Friday, May 22, 2009

Climate Change Rhetoric

Talks before Copenhagen's Climate Change Conference later this year are continuing to heat up.

From The Wall St. Journal:

China, in a new document outlining its stance ahead of December climate talks in Copenhagen, says it wants developed nations to cut their greenhouse-gas emissions by at least 40% by 2020 from 1990 levels. But that is a far more aggressive cut than the level proposed in the U.S.'s Waxman-Markey bill. Europe, in turn, has pledged to cut emissions by at least 20% by 2020 from 1990 levels, and by 30% if other advanced economies follow suit.

The divergent views come as negotiations begin in earnest for a successor to the Kyoto Protocol, which expires at the end of 2012. China's 40% target represents the high end of cuts in emissions mentioned in the 2007 Bali road map, which stopped short of endorsing a specific target.

China is also asking rich countries to donate at least 0.5% to 1% of annual gross domestic product to help poorer countries cope with climate change and greenhouse-gas emissions, it said in the document, which was posted on the Web site of the National Development and Reform Commission, its economic policy-making body.

China has resisted any mandatory quotas on carbon emissions. The country is widely considered to have surpassed the U.S. as the world's top polluter.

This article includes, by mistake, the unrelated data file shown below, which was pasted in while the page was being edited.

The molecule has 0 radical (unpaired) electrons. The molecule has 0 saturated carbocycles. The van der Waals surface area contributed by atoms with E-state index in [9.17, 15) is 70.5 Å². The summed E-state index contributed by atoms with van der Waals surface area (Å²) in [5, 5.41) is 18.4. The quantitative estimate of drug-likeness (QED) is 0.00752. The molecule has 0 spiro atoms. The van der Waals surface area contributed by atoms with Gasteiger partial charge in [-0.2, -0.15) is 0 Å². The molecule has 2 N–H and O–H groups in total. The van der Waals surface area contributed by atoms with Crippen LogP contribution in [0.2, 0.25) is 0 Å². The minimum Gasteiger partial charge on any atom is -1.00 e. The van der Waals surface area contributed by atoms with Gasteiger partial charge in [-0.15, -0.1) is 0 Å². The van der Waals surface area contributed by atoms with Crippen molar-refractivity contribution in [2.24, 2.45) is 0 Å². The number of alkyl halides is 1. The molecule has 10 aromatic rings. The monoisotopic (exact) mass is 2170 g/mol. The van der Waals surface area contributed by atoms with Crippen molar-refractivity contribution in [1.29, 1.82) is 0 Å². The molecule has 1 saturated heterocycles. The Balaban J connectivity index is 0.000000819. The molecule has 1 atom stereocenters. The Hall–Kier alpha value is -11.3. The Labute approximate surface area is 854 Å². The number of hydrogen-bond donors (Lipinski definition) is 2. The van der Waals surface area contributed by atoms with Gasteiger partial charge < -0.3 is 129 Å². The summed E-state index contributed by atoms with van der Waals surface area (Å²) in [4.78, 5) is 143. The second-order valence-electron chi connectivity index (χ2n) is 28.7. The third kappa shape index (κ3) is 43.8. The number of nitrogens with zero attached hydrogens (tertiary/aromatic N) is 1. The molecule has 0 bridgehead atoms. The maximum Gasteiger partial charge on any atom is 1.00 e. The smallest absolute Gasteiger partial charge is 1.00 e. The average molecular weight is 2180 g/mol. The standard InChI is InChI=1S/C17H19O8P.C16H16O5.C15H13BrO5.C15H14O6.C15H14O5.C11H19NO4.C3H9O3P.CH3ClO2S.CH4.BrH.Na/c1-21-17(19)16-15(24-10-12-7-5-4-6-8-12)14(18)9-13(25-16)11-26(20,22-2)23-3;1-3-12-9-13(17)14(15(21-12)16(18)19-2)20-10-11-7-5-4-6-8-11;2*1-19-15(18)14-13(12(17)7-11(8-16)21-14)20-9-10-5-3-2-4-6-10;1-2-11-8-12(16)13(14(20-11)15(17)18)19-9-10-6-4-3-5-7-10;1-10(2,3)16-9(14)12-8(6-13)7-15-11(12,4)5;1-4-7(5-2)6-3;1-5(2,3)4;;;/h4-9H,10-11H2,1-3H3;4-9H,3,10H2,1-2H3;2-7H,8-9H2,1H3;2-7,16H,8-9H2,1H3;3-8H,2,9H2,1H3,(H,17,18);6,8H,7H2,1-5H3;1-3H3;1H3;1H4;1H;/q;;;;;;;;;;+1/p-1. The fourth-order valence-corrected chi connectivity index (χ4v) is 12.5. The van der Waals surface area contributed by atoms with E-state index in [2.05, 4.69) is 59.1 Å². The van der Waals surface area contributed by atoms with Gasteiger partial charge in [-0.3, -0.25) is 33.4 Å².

Read On
So China is really playing the developing nation card here and calling upon richer nations to help out those not at a high-level of economic development yet though.

Somewhat surprisingly, China appears to be walking the walk and not simply talking the talk on this issue.

From The New York Times:
China's efforts to curb greenhouse gas emissions are "impressive" and are often underestimated in the United States, President Obama's top climate change ambassador said yesterday.

U.S. climate envoy Todd Stern told E&E that when major economies meet in Paris on climate change next week, they will try to bridge the gap between ambitious domestic energy agendas in some emerging nations like China and the seemingly unyielding negotiating positions that developing countries take to the U.N. global warming talks.

"If you look at what a country like China is actually doing with respect to climate change, it's quite significant," Stern said. "It's quite impressive in many ways."

China and the United States are the world's biggest global warming polluters, accounting for 47 percent of greenhouse gas emissions. The 1997 Kyoto Protocol -- to which the United States is not a party -- requires only industrialized countries to make cuts. So far, neither America nor China has been willing to reduce emissions before the other.

Advocates for a new global climate treaty in Copenhagen this year say an agreement between China and the United States is critical. Chinese negotiators, meanwhile, have remained firm in insisting that industrialized countries act first and that developing nations not be forced to make legally binding commitments.

Still, Stern said he believes Americans often wrongly assume China is not acting on climate change at all.